A tumor vasculature that is functionally abnormal results in irregular gradients of metabolites and drugs within the tumor tissue. Recently, significant efforts have been committed to experimentally examine how cellular response to anti-cancer treatments varies based on the environment in which the cells are grown. In vitro studies point to specific conditions in which tumor cells can remain dormant and survive the treatment. In vivo results suggest that cells can escape the effects of drug therapy in tissue regions that are poorly penetrated by the drugs. Better understanding how the tumor microenvironments influence the emergence of drug resistance in both primary and metastatic tumors may improve drug development and the design of more effective therapeutic protocols. This chapter presents a hybrid agent-based model of the growth of tumor micrometastases and explores how microenvironmental factors can contribute to the development of acquired resistance in response to a DNA damaging drug. The specific microenvironments of interest in this work are tumor hypoxic niches and tumor normoxic sanctuaries with poor drug penetration. We aim to quantify how spatial constraints of limited drug transport and quiescent cell survival contribute to the development of drug resistant tumors.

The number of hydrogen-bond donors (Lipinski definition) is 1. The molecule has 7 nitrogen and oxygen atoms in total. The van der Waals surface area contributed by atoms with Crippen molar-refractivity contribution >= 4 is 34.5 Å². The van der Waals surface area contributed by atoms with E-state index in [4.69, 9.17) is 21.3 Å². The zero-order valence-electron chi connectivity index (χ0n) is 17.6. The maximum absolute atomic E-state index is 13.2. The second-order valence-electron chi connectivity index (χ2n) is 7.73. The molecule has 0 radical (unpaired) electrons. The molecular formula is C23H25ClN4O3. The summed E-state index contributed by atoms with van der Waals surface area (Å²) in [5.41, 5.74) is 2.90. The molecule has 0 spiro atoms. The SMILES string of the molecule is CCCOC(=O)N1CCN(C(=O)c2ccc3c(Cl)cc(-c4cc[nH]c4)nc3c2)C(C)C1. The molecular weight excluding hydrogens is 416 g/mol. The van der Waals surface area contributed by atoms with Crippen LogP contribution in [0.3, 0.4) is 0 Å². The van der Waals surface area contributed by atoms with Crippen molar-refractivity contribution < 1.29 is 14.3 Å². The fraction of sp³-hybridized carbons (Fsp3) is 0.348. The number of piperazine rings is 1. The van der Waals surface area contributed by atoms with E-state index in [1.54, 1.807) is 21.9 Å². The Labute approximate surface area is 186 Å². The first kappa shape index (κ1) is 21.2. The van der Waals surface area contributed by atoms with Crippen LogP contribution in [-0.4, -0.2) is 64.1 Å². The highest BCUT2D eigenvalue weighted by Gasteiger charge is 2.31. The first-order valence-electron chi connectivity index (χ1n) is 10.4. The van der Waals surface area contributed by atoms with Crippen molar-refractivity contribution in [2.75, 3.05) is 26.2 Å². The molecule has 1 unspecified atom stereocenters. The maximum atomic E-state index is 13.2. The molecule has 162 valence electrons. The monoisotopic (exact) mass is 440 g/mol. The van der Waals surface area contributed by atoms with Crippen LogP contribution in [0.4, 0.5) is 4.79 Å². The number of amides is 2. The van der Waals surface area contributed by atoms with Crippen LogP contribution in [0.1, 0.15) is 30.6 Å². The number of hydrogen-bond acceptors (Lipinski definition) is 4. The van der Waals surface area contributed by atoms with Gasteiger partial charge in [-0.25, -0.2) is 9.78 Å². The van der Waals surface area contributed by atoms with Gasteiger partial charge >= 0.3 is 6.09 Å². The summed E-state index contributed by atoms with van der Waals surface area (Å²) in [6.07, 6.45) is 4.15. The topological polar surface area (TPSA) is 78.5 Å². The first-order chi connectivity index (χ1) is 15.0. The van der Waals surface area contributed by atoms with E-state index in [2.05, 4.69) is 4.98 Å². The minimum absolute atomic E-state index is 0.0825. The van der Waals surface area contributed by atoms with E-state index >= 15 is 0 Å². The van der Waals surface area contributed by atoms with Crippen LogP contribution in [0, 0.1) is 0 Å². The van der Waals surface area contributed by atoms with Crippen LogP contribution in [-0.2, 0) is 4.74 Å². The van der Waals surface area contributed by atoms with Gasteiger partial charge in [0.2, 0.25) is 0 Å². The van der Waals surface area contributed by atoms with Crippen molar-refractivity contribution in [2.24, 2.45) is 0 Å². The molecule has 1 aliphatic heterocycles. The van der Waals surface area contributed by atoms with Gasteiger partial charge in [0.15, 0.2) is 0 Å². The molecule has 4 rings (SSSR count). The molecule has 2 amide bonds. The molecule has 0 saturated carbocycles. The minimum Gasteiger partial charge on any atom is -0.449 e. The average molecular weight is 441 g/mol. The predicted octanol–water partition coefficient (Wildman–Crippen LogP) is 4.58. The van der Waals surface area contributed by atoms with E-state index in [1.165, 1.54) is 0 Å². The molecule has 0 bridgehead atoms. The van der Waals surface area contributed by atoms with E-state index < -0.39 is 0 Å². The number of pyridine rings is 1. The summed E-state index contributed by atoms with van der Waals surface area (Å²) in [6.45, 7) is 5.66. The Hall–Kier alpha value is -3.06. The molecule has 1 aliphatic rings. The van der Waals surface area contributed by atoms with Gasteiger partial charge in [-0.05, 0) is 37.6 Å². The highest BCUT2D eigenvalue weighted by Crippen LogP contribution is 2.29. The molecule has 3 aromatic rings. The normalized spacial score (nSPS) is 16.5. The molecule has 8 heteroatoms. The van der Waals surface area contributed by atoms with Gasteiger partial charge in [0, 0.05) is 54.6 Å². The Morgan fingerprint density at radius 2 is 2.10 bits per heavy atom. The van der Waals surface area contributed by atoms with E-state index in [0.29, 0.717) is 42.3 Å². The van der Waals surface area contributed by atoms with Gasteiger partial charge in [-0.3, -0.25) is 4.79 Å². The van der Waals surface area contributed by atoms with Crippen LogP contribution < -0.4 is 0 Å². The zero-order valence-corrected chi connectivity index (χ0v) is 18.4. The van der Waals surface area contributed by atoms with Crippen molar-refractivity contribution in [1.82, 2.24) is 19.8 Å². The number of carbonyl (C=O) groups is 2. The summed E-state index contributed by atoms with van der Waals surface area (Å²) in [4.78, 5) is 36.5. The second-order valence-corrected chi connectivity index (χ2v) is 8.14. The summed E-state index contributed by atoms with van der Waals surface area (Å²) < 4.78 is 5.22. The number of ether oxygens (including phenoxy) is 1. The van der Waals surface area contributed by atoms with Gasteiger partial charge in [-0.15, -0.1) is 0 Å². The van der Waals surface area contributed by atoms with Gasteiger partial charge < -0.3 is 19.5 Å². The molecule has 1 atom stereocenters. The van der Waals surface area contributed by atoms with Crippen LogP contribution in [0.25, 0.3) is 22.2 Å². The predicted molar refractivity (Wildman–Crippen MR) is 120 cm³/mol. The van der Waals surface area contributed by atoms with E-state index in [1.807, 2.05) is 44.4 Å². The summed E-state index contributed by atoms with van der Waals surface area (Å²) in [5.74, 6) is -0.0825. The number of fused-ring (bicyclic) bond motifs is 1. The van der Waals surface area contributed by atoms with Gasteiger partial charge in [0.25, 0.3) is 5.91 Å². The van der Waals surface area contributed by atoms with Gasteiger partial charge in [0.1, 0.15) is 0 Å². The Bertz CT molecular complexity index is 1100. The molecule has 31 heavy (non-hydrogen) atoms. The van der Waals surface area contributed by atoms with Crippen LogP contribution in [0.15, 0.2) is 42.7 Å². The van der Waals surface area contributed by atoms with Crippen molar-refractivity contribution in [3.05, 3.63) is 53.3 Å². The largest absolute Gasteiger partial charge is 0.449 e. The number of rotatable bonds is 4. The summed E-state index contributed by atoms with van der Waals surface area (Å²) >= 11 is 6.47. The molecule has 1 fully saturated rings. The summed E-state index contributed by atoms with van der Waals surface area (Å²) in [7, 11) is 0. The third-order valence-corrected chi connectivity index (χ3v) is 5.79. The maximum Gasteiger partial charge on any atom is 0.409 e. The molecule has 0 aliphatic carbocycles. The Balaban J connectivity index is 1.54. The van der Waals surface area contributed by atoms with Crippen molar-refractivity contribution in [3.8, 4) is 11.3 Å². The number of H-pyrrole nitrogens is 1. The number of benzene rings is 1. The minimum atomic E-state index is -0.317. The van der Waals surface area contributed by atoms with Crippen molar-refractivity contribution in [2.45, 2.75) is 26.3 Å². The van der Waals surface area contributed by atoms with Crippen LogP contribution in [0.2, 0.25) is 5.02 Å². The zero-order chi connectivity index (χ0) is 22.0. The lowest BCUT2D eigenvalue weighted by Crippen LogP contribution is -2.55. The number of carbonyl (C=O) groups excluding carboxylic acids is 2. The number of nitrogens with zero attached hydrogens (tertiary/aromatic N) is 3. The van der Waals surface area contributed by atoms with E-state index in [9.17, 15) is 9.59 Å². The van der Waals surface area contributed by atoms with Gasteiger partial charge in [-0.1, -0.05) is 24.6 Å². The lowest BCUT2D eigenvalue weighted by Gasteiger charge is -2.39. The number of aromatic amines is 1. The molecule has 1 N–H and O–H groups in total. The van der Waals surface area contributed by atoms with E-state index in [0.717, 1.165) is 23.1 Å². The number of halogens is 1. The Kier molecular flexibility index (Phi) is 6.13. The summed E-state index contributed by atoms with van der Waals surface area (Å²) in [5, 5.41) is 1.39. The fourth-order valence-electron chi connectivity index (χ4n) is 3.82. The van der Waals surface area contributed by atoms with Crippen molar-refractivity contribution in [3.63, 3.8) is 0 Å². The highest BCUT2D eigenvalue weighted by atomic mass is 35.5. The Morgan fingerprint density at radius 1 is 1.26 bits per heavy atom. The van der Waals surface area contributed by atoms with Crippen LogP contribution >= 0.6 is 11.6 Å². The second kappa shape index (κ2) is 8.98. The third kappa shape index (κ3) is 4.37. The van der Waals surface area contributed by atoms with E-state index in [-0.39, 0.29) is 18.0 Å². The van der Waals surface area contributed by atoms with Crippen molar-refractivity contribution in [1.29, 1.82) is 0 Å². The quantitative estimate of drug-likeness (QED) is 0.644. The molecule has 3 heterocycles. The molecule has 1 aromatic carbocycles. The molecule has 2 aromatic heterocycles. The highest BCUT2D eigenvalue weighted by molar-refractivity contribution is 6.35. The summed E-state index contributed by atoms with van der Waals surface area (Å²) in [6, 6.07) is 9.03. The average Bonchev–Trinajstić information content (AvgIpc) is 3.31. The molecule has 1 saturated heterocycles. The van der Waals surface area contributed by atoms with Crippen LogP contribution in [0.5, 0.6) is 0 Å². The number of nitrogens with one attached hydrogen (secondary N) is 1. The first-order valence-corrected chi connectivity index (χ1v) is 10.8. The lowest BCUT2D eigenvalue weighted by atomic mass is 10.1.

Keywords: Agent-based model; Anticancer drug resistance; Drug sanctuary; Hypoxic niche; Tumor microenvironment.